On the eve of the regular-season finale, teams couldn't afford to think exclusively about the game.
They had to think about next season. Under the rules of the new collective bargaining agreement, teams had to designate how much money they wanted to carry over to the 2013 salary cap. The carryover provisions are new and important.
With the cap growing at only $300,000 a year, teams have to budget their cap over a multi-year basis. Last year's cap was $120.6 million, so general managers have to be smart about their spending.
The "haves'' are in good shape. The "have nots'' have to be creative. Thanks to the carryover, there is $350.7 million of cap room in 2013, but $200.3 million of carryover is part of that.
Eight teams, though, account for 79 percent million of total room. The Cincinnati Bengals saved $8.5 million of cap room in 2012 and made the playoffs for the second consecutive year. They have $55.1 million of room. The Cleveland Browns saved $14.3 million of room in 2012 and now have $48.9 million. After being tight against the cap in 2012, the Indianapolis Colts now have $46 million of room.
On the negative side, the New York Jets are $19.4 million over the cap. The Dallas Cowboys are $18.2 million over, the New Orleans Saints $14.7 million over and the Carolina Panthers $11.8 million over.
From the inbox
Q: The amount of replays this year is absolutely killing the pace of games. More accurately, the downtime is killing the viewing experience. My question is, why do we need the referee to be the one to review everything? It takes so much time to announce the challenge, run to the booth, review the play, run back to the field and make the announcement. On the automatic TD reviews this year the NFL didn't feel the need to have this happen, so why on any replay? As a fan I'm totally OK with a booth official paging the ref and telling him what the call is.
Brian in Matthews, N.C.
A: I don't like the move to booth officiating, but you make a valid point. The increased number of automatic replays wasn't as bad as I thought it would be. The reason the league wants the referee to make the decision is that his crew makes the decisions on the field and doesn't want to constantly overrule them if the call is bad. But you can see the league moving to this type of officiating with the booth official doing more and more. I don't like it, but that seems to be where it is heading.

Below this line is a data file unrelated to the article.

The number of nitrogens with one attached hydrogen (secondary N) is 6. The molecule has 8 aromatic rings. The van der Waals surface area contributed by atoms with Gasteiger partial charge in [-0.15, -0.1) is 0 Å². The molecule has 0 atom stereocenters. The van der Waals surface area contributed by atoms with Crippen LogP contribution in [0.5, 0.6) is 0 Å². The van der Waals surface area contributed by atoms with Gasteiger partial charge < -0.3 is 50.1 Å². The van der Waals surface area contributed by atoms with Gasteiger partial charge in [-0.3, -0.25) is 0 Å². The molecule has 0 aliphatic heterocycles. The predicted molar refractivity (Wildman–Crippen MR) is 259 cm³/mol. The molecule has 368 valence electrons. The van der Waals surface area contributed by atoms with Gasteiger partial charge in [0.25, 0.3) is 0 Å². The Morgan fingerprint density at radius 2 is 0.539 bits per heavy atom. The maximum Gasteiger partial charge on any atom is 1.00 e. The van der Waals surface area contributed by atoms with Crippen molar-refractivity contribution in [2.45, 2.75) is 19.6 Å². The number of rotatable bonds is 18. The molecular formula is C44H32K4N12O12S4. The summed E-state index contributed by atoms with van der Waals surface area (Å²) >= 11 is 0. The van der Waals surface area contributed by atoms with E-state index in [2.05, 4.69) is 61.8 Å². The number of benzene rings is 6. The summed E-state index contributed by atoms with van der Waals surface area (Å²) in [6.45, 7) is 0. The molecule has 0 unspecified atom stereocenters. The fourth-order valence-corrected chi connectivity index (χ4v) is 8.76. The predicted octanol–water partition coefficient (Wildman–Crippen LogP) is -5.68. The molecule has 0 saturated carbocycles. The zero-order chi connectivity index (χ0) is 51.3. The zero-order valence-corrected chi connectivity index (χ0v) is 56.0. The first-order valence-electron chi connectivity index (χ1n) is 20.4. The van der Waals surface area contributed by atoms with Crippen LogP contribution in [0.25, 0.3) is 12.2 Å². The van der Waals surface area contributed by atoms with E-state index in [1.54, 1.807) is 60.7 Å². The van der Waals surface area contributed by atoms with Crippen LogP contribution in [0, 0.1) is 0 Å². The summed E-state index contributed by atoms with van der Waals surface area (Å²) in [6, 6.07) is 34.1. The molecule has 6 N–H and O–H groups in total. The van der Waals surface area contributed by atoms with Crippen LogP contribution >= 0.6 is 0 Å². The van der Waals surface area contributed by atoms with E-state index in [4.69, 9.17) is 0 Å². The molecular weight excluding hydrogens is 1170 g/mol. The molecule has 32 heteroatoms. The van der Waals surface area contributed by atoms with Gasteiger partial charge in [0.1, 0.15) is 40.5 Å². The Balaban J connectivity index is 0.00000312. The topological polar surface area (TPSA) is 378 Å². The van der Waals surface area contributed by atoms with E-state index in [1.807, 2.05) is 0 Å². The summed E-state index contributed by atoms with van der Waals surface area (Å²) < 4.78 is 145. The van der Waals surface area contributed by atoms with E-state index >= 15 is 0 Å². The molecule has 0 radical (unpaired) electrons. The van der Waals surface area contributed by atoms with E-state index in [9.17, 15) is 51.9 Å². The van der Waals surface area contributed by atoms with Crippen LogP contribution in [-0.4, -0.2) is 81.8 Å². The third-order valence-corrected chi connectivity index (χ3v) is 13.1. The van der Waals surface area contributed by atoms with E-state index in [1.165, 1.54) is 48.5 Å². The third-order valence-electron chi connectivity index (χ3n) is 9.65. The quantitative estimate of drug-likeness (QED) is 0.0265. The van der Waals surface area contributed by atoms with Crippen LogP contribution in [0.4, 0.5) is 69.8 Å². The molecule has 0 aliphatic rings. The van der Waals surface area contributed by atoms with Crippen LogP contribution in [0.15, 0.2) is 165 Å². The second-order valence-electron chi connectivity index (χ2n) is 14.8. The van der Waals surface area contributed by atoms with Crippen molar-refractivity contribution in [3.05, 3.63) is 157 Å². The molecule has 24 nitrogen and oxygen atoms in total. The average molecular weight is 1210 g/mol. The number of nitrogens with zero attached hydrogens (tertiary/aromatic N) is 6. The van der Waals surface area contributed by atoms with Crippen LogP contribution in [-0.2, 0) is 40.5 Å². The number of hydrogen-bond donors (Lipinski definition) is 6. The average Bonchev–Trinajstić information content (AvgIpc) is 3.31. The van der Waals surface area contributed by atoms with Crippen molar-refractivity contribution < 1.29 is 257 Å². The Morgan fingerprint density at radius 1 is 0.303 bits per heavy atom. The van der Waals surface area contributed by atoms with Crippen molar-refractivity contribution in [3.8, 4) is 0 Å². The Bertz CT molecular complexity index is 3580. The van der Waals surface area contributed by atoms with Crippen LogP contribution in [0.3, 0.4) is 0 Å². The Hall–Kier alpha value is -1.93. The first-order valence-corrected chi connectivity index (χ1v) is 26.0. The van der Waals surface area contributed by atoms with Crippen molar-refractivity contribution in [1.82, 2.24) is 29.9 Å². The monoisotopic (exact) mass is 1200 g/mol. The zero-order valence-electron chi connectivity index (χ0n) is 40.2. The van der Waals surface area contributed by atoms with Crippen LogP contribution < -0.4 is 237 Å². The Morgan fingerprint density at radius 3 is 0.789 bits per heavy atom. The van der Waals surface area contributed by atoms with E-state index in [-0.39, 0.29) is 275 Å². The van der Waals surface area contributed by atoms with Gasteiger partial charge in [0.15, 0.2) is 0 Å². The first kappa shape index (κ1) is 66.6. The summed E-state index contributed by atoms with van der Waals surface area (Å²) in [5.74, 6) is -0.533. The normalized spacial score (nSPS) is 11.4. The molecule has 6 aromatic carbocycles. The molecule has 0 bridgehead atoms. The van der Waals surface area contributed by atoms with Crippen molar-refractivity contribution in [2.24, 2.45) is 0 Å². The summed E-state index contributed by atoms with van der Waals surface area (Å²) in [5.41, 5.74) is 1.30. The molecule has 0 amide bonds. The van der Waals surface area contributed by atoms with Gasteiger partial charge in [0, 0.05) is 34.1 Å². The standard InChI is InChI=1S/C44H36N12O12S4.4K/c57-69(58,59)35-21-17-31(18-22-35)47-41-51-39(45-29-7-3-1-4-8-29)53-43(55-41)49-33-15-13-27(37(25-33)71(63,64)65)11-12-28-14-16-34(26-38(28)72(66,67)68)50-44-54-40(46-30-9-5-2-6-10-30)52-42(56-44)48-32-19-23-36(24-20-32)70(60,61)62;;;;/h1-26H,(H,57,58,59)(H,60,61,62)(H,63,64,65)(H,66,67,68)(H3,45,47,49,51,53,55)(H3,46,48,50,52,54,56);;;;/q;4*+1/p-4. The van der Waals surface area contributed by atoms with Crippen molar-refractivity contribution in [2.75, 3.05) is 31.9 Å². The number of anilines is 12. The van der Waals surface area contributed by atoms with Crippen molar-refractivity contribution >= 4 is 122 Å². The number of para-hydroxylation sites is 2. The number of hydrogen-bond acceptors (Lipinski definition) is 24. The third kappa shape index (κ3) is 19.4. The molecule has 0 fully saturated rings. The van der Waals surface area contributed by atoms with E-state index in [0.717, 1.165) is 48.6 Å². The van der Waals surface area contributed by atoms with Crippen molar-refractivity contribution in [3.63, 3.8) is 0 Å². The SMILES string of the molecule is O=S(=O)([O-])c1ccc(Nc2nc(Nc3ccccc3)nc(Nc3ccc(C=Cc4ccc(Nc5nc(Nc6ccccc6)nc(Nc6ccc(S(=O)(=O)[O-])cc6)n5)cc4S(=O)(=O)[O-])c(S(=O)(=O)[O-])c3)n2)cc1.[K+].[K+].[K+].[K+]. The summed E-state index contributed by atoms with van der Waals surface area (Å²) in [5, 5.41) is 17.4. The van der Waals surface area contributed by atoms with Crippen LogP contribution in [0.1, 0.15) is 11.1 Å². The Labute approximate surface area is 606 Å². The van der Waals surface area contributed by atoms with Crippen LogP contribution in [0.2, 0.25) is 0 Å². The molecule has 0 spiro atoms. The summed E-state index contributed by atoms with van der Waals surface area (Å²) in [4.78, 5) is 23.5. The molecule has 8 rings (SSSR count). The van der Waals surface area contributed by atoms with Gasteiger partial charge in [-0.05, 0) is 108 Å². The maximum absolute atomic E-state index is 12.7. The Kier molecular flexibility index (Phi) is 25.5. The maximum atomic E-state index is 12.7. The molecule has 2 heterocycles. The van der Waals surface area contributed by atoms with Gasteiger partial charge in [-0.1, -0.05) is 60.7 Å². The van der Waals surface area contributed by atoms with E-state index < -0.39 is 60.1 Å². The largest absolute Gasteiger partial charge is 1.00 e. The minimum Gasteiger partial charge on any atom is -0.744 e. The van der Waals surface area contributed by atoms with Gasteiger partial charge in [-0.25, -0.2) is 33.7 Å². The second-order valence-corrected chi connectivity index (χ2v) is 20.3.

Q: I know you dislike the tuck rule. The NFL has decided that the forward motion is a pass, and if the QB loses the ball when bringing it into the body, it is an incomplete pass. I can kind of buy the fact that it is a continued motion and should not be a fumble. But why would that not be considered intentional grounding? They are calling it an incomplete pass, generally from inside the pocket, that is not going toward a receiver nor to the line of scrimmage. Making that call would seem to balance the rule where the defense isn't getting the sack or fumble, and the offense doesn't lose any yards.
Michael in Tacoma, Wash.
A: It wouldn't be grounding because it wouldn't be an intentional throw from the pocket. On a tuck rule play, the defender is affecting the pass, causing it to come out of his hand. It's called intentional grounding. The defender is ruining the intentional part of the throwing motion, so a 15-yard penalty and a loss of down would be too punitive. I see your point, though.
Q: I'm a big Dolphins fan and I'm afraid they've ended with the short end of the stick again. Ryan Tannehill has the tools but I don't see him ever becoming better than Andrew Luck, RG III or even Russell Wilson. He just doesn't have that "it" factor. He rarely attacks the middle of the field and is completely ineffective when running play-action isn't going to be effective. I unfortunately see more early Mark Sanchez, in that respect, than Tom Brady. Is there a chance that he could blossom with time or should Dolphins fans not get their hopes too high?
Brett in Alexandria, Va.